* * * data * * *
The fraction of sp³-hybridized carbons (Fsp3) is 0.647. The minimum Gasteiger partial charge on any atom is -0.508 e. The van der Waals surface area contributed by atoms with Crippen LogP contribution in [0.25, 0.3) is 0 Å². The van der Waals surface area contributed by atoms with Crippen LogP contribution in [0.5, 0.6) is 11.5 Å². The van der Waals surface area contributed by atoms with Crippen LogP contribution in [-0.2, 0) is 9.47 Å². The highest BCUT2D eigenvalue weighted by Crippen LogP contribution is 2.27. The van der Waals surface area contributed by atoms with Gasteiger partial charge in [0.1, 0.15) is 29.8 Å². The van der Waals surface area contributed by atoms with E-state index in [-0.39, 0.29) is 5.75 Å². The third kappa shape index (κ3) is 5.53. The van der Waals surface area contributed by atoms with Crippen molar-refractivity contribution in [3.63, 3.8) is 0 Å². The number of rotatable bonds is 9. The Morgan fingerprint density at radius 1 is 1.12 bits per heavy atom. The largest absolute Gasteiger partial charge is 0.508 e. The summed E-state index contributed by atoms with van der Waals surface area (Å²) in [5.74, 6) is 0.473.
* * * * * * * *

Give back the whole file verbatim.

The fraction of sp³-hybridized carbons (Fsp3) is 0.647. The minimum Gasteiger partial charge on any atom is -0.508 e. The van der Waals surface area contributed by atoms with Crippen LogP contribution in [0.25, 0.3) is 0 Å². The van der Waals surface area contributed by atoms with Crippen LogP contribution in [0.5, 0.6) is 11.5 Å². The van der Waals surface area contributed by atoms with Crippen LogP contribution in [-0.2, 0) is 9.47 Å². The highest BCUT2D eigenvalue weighted by Crippen LogP contribution is 2.27. The van der Waals surface area contributed by atoms with Gasteiger partial charge in [0.1, 0.15) is 29.8 Å². The van der Waals surface area contributed by atoms with E-state index in [-0.39, 0.29) is 5.75 Å². The third kappa shape index (κ3) is 5.53. The van der Waals surface area contributed by atoms with Crippen molar-refractivity contribution in [3.63, 3.8) is 0 Å². The number of rotatable bonds is 9. The Morgan fingerprint density at radius 1 is 1.12 bits per heavy atom. The largest absolute Gasteiger partial charge is 0.508 e. The summed E-state index contributed by atoms with van der Waals surface area (Å²) in [5.74, 6) is 0.473.